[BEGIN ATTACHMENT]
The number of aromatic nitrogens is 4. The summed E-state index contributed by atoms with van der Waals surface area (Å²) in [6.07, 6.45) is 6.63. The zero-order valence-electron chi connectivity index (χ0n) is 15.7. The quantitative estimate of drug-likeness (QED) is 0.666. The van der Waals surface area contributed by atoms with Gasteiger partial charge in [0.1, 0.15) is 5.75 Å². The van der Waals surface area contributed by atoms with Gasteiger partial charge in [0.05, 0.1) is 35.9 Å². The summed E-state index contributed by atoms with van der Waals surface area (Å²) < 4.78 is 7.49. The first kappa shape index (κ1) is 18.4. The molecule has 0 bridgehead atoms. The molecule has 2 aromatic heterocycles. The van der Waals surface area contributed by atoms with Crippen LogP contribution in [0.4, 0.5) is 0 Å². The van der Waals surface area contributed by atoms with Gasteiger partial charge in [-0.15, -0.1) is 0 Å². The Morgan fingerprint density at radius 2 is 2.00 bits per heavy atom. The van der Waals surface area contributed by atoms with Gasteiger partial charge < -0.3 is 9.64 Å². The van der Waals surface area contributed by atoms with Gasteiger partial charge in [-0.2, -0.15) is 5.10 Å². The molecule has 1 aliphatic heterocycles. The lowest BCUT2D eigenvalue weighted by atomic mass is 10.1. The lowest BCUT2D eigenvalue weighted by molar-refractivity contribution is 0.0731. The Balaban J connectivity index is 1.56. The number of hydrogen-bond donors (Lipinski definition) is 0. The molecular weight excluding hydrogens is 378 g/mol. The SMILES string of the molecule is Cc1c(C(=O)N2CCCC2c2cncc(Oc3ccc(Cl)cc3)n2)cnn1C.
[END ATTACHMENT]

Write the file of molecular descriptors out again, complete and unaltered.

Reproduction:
The number of aromatic nitrogens is 4. The summed E-state index contributed by atoms with van der Waals surface area (Å²) in [6.07, 6.45) is 6.63. The zero-order valence-electron chi connectivity index (χ0n) is 15.7. The quantitative estimate of drug-likeness (QED) is 0.666. The van der Waals surface area contributed by atoms with Gasteiger partial charge in [0.1, 0.15) is 5.75 Å². The van der Waals surface area contributed by atoms with Gasteiger partial charge in [0.05, 0.1) is 35.9 Å². The summed E-state index contributed by atoms with van der Waals surface area (Å²) < 4.78 is 7.49. The first kappa shape index (κ1) is 18.4. The molecule has 0 bridgehead atoms. The molecule has 2 aromatic heterocycles. The van der Waals surface area contributed by atoms with Crippen LogP contribution in [0.4, 0.5) is 0 Å². The van der Waals surface area contributed by atoms with Gasteiger partial charge in [-0.15, -0.1) is 0 Å². The Morgan fingerprint density at radius 2 is 2.00 bits per heavy atom. The van der Waals surface area contributed by atoms with Gasteiger partial charge < -0.3 is 9.64 Å². The van der Waals surface area contributed by atoms with Gasteiger partial charge in [-0.2, -0.15) is 5.10 Å². The molecule has 1 aliphatic heterocycles. The lowest BCUT2D eigenvalue weighted by atomic mass is 10.1. The lowest BCUT2D eigenvalue weighted by molar-refractivity contribution is 0.0731. The Balaban J connectivity index is 1.56. The number of hydrogen-bond donors (Lipinski definition) is 0. The molecular weight excluding hydrogens is 378 g/mol. The SMILES string of the molecule is Cc1c(C(=O)N2CCCC2c2cncc(Oc3ccc(Cl)cc3)n2)cnn1C.